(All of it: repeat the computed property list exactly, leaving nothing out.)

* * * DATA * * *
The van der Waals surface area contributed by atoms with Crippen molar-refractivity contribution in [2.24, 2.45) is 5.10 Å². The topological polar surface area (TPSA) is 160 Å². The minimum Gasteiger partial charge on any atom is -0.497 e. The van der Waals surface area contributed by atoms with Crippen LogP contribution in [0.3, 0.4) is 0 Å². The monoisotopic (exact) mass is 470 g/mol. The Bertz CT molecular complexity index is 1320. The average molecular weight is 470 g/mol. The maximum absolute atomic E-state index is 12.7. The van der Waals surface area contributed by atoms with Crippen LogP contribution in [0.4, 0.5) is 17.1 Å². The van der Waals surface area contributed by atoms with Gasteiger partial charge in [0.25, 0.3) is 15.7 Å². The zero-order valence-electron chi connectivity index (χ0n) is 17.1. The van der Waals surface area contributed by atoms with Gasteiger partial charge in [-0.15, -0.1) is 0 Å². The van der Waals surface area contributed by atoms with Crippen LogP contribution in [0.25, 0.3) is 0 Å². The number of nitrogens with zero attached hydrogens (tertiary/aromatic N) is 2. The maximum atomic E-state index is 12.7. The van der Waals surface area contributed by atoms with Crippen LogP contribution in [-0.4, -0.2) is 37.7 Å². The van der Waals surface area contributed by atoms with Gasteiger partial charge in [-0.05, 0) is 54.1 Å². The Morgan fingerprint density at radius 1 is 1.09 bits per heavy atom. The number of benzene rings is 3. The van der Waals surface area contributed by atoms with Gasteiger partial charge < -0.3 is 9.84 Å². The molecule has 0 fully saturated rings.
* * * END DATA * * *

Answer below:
The van der Waals surface area contributed by atoms with Crippen molar-refractivity contribution in [2.24, 2.45) is 5.10 Å². The topological polar surface area (TPSA) is 160 Å². The minimum Gasteiger partial charge on any atom is -0.497 e. The van der Waals surface area contributed by atoms with Crippen LogP contribution in [0.3, 0.4) is 0 Å². The monoisotopic (exact) mass is 470 g/mol. The Bertz CT molecular complexity index is 1320. The average molecular weight is 470 g/mol. The maximum absolute atomic E-state index is 12.7. The van der Waals surface area contributed by atoms with Crippen LogP contribution in [0.4, 0.5) is 17.1 Å². The van der Waals surface area contributed by atoms with Gasteiger partial charge in [0.25, 0.3) is 15.7 Å². The zero-order valence-electron chi connectivity index (χ0n) is 17.1. The van der Waals surface area contributed by atoms with Gasteiger partial charge in [-0.15, -0.1) is 0 Å². The van der Waals surface area contributed by atoms with Crippen LogP contribution in [0.25, 0.3) is 0 Å². The number of nitrogens with zero attached hydrogens (tertiary/aromatic N) is 2. The maximum atomic E-state index is 12.7. The van der Waals surface area contributed by atoms with Crippen LogP contribution in [-0.4, -0.2) is 37.7 Å². The van der Waals surface area contributed by atoms with Gasteiger partial charge in [-0.05, 0) is 54.1 Å². The Morgan fingerprint density at radius 1 is 1.09 bits per heavy atom. The number of benzene rings is 3. The van der Waals surface area contributed by atoms with Gasteiger partial charge < -0.3 is 9.84 Å². The molecule has 0 fully saturated rings.